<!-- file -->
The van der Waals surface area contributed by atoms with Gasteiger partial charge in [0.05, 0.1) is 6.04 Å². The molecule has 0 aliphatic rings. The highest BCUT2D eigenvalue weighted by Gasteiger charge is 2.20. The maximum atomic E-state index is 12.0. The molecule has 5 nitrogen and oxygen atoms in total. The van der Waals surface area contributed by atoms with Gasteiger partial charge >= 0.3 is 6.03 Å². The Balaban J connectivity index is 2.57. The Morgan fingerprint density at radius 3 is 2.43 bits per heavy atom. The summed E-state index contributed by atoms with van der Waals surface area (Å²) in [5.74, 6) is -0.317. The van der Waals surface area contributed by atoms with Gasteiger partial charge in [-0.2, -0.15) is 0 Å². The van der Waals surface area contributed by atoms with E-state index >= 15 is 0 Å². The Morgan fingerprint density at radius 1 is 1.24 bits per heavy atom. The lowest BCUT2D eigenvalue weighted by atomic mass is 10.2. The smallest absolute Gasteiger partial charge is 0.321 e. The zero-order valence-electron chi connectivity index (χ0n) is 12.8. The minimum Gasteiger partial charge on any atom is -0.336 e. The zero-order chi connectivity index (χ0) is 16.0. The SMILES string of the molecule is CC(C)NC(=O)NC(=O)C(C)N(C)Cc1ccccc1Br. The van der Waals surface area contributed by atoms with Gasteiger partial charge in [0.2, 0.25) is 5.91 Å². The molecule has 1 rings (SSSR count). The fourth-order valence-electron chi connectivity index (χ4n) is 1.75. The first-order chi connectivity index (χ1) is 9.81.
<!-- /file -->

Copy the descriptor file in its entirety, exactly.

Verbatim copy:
The van der Waals surface area contributed by atoms with Gasteiger partial charge in [0.05, 0.1) is 6.04 Å². The molecule has 0 aliphatic rings. The highest BCUT2D eigenvalue weighted by Gasteiger charge is 2.20. The maximum atomic E-state index is 12.0. The molecule has 5 nitrogen and oxygen atoms in total. The van der Waals surface area contributed by atoms with Gasteiger partial charge >= 0.3 is 6.03 Å². The Balaban J connectivity index is 2.57. The Morgan fingerprint density at radius 3 is 2.43 bits per heavy atom. The summed E-state index contributed by atoms with van der Waals surface area (Å²) in [5.74, 6) is -0.317. The van der Waals surface area contributed by atoms with Gasteiger partial charge in [-0.2, -0.15) is 0 Å². The van der Waals surface area contributed by atoms with E-state index >= 15 is 0 Å². The Morgan fingerprint density at radius 1 is 1.24 bits per heavy atom. The lowest BCUT2D eigenvalue weighted by atomic mass is 10.2. The smallest absolute Gasteiger partial charge is 0.321 e. The zero-order valence-electron chi connectivity index (χ0n) is 12.8. The minimum Gasteiger partial charge on any atom is -0.336 e. The zero-order chi connectivity index (χ0) is 16.0. The SMILES string of the molecule is CC(C)NC(=O)NC(=O)C(C)N(C)Cc1ccccc1Br. The van der Waals surface area contributed by atoms with Gasteiger partial charge in [0.2, 0.25) is 5.91 Å². The molecule has 1 rings (SSSR count). The fourth-order valence-electron chi connectivity index (χ4n) is 1.75. The first-order chi connectivity index (χ1) is 9.81.